Jersey, Channel Islands

From Jersey black butter to lavender shortbread, this island is teeming with taste sensations

12th December 2012
©shutterstock

Autumn brings out the best in Jersey: red squirrels scuffle in the leaves for seeds; the honesty boxes that line the hedgerows overspill with pumpkins; herds of Jersey cows graze the hillsides; and the seafood is as fresh as ever. But the best thing about autumn on Jersey is Tennerfest, in which more than 100 restaurants offer set menus starting at just £10. So leave any assumptions about the Channel Islands at home: you won’t find super-chic seafood restaurants in this 24-hour guide. With an abundance of leafy green lanes, rustic granite pubs and simple beach cafés, Jersey can be affordable, rural and wild: you just need to know where to look.

10am A taste of St Helier
St Helier is a great place to scout for picnic ingredients. Wander through Beresford Street fish market, where piles of crab claws, baby squid and hand-dived scallops sell for unbelievably low prices (live oysters are only 27p each). If it’s a little early in the day for molluscs, Relish deli should be able to supply most of your picnic goodies.

In the Victorian Central Market, you can sample local delicacies: Jersey wonders, small cakes traditionally cooked by housewives as the tide went out (if you cooked them on an incoming tide, the fat would overflow the pan, of course); cabbage loaf, bread baked in cabbage leaves; and bean crock, a traditional stew cooked with beans and pigs’ trotters.

One of the most intriguing local delights is Jersey Black Butter, a by-product of cider making. After the winter crop, workers would boil the cider over a fire for two days with sugar, lemon, spices and liquorice. Tasting treacly and mulled, it’s lovely with cold meats for lunch.

11.30am The ultimate Jersey cream tea

Jump in the car and head to the Gardens of Samares Manor, where you can join in a tour explaining how to cultivate and cook with herbs. The café specialises in local produce flavoured with freshly cut herbs and you can pick up seedlings on the way out.

Driving north-east on the coast road, look out over an expanse of shingle, sand and rockpools, where oysters are harvested. The Channel Islands have a huge tidal range – up to 13m (42ft) on a spring tide – and when the tide is out, the island doubles in size. At the end of the bay, Mont Orgueil Castle looms over pastel houses in Gorey – the perfect place to indulge in a Jersey cream tea.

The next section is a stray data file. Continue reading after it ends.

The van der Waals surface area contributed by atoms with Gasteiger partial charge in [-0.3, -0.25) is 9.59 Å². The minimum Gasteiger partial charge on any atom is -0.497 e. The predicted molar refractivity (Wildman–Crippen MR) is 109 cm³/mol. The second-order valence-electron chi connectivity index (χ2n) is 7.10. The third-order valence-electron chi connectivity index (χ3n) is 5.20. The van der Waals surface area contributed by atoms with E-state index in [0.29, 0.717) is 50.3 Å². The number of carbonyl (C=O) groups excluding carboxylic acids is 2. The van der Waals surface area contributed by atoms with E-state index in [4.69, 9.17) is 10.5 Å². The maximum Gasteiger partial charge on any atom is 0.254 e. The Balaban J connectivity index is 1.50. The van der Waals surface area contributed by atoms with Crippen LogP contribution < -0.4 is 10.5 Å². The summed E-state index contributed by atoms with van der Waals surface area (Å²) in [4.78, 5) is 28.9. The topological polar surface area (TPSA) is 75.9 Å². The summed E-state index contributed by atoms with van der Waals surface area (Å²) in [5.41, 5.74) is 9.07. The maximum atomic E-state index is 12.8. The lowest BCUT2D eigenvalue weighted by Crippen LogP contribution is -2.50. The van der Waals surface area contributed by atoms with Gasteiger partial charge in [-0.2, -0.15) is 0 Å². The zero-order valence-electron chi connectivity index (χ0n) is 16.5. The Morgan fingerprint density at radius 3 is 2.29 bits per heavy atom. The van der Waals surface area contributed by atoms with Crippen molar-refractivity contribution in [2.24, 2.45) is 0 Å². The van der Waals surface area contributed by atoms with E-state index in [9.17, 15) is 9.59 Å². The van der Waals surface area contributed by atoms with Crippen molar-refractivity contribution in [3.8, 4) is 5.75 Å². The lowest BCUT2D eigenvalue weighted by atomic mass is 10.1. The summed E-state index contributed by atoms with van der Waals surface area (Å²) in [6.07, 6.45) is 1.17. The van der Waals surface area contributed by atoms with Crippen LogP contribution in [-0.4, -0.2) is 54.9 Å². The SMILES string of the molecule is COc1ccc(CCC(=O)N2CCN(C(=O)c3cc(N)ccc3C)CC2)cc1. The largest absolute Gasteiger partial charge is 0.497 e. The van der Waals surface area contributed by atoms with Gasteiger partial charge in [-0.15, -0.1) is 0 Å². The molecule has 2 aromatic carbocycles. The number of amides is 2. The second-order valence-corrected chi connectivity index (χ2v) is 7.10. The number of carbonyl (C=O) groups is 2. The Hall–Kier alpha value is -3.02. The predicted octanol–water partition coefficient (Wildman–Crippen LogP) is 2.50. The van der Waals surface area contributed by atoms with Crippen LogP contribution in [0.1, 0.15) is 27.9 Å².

1pm Bouley Bay and the north coast

Until July, many fields in the north will be lined with Jersey royal potatoes – their unique taste comes from the seaweed used as fertiliser, a practice that dates back to the 12th century.

The landscape on the northern coast is wild and rugged, with steep bracken-clad hills falling down into idyllic blue coves. Head to Bouley Bay, and stride out along the gorse-lined coast path. The silver line on the western horizon is the sandy coast of Normandy. In front of the Water’s Edge Hotel, at the bottom of Bouley Bay Hill, Mad Mary will be manning her beach café van and dishing out fresh crab sandwiches and steaming cups of island-ground coffee.

3pm The wild west coast

Perhaps the best kept secret on the west coast is Faulkner Fisheries, a converted Second World War German bunker at the northern tip of St Ouen’s Bay. Inside, you’ll find tide-filled tanks crawling with navy blue lobsters and brown crabs, while winkles make a stealthy getaway over the walls. It’s a working seafood fishery, but if it’s quiet and you ask nicely, it can be your own edible aquarium, and you can choose your dinner. If it’s fine, you can sit outside on picnic benches tucking into freshly barbecued lobster, gazing out over the golden sands of St Ouen’s Bay. (Open Monday to Saturday all year and Sundays in summer.)

4pm Lavender shortbread

At Jersey Lavender Farm, you can walk through 80 varieties of lavender, peak into the bottling lab or pop into the Sprigs Café to try lavender scones and shortbread.

6pm Sun set at La Corbiere

End your day with a walk at La Corbiere lighthouse, known for its sublime sunsets. Check tide times before walking along the causeway. If the tide’s in, Corbiere Phare restaurant serves hearty fare, with views over changing skies.


Useful Information


HOW TO GET THERE

Sail to St Helier in Jersey from Poole, Dorset, in 4hrs 30 mins for £99 per car (with two passengers).

Condor Ferries

0845 609 1024

www.condorferries.com

FIND OUT MORE

Visit Jersey

www.jersey.com

EAT

Classic Herd

Manor Farm, La Route du Manoir, St Peter JE3 7DD

01534 485692

classicfarmshop.com

Stock up on Jersey dairy products from the farm’s 60-strong herd.

STAY

The Radio Tower

La Corbiere

01534 633304
www.jerseyheritage.org

This observation tower was built during the Second World War and is set on
the cliff tops above La Corbiere lighthouse.

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